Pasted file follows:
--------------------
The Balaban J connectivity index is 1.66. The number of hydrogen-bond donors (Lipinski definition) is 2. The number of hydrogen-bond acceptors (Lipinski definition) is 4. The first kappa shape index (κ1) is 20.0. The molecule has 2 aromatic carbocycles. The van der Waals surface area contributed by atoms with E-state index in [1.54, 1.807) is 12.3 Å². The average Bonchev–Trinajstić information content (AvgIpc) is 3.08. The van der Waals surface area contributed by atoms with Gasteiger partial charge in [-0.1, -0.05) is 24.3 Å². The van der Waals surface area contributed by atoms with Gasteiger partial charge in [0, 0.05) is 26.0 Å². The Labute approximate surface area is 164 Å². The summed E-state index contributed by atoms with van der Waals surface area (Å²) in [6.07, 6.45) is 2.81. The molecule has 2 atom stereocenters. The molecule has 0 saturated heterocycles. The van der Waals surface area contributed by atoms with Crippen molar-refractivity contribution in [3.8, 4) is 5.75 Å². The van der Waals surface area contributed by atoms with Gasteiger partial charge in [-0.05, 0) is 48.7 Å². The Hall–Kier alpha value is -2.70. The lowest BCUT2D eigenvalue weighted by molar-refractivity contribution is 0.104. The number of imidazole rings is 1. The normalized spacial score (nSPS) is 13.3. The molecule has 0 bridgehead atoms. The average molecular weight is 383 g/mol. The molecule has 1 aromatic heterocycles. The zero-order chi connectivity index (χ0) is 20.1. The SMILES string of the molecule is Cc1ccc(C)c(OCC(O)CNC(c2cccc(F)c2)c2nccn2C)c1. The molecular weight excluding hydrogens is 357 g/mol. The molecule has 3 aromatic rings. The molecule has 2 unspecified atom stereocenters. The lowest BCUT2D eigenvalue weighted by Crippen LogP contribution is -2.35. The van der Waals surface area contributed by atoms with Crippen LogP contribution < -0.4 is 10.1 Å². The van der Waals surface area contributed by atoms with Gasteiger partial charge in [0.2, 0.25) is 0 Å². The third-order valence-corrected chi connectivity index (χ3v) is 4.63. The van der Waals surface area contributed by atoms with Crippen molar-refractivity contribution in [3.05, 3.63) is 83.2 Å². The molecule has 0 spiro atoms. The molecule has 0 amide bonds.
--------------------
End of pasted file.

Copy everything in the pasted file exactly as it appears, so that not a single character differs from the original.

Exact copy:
The Balaban J connectivity index is 1.66. The number of hydrogen-bond donors (Lipinski definition) is 2. The number of hydrogen-bond acceptors (Lipinski definition) is 4. The first kappa shape index (κ1) is 20.0. The molecule has 2 aromatic carbocycles. The van der Waals surface area contributed by atoms with E-state index in [1.54, 1.807) is 12.3 Å². The average Bonchev–Trinajstić information content (AvgIpc) is 3.08. The van der Waals surface area contributed by atoms with Gasteiger partial charge in [-0.1, -0.05) is 24.3 Å². The van der Waals surface area contributed by atoms with Gasteiger partial charge in [0, 0.05) is 26.0 Å². The Labute approximate surface area is 164 Å². The summed E-state index contributed by atoms with van der Waals surface area (Å²) in [6.07, 6.45) is 2.81. The molecule has 2 atom stereocenters. The molecule has 0 saturated heterocycles. The van der Waals surface area contributed by atoms with Crippen molar-refractivity contribution in [3.8, 4) is 5.75 Å². The van der Waals surface area contributed by atoms with Gasteiger partial charge in [-0.05, 0) is 48.7 Å². The Hall–Kier alpha value is -2.70. The lowest BCUT2D eigenvalue weighted by molar-refractivity contribution is 0.104. The number of imidazole rings is 1. The normalized spacial score (nSPS) is 13.3. The molecule has 0 bridgehead atoms. The average molecular weight is 383 g/mol. The molecule has 1 aromatic heterocycles. The zero-order chi connectivity index (χ0) is 20.1. The SMILES string of the molecule is Cc1ccc(C)c(OCC(O)CNC(c2cccc(F)c2)c2nccn2C)c1. The molecular weight excluding hydrogens is 357 g/mol. The molecule has 3 aromatic rings. The molecule has 2 unspecified atom stereocenters. The lowest BCUT2D eigenvalue weighted by Crippen LogP contribution is -2.35. The van der Waals surface area contributed by atoms with Crippen LogP contribution < -0.4 is 10.1 Å². The van der Waals surface area contributed by atoms with Gasteiger partial charge in [0.2, 0.25) is 0 Å². The third-order valence-corrected chi connectivity index (χ3v) is 4.63. The van der Waals surface area contributed by atoms with Crippen molar-refractivity contribution in [3.05, 3.63) is 83.2 Å². The molecule has 0 spiro atoms. The molecule has 0 amide bonds.